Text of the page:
Clancy Blair, Douglas Granger, Michael Willoughby, Roger Mills-Koonce, Martha Cox, Mark T. Greenberg, Katie T. Kivlighan, Christine Fortunato, FLP Investigators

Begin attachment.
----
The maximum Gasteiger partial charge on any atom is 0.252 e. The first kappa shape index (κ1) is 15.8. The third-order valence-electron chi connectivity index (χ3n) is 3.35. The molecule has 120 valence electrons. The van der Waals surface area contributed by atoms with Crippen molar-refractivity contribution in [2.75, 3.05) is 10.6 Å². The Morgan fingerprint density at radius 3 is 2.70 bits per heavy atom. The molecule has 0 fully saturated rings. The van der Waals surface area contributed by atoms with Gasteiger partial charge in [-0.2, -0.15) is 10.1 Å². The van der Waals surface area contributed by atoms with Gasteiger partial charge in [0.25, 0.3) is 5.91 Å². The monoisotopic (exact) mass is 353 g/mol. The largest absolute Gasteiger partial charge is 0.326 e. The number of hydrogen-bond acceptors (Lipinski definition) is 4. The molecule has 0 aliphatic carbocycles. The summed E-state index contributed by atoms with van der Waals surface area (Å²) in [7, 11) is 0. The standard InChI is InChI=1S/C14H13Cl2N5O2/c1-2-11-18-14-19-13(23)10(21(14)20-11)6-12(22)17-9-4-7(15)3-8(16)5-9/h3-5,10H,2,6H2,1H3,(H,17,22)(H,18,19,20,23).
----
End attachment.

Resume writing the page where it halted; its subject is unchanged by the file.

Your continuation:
In a predominantly low-income population-based longitudinal sample of 1,292 children followed from birth, higher level of salivary cortisol assessed at ages 7, 15, and 24 months was uniquely associated with lower executive function ability and to a lesser extent IQ at age 3 years. Measures of positive and negative aspects of parenting and household risk were also uniquely related to both executive functions and IQ. The effect of positive parenting on executive functions was partially mediated through cortisol. Typical or resting level of cortisol was increased in African American relative to White participants. In combination with positive and negative parenting and household risk, cortisol mediated effects of African American ethnicity, income-to-need, and maternal education on child cognitive ability.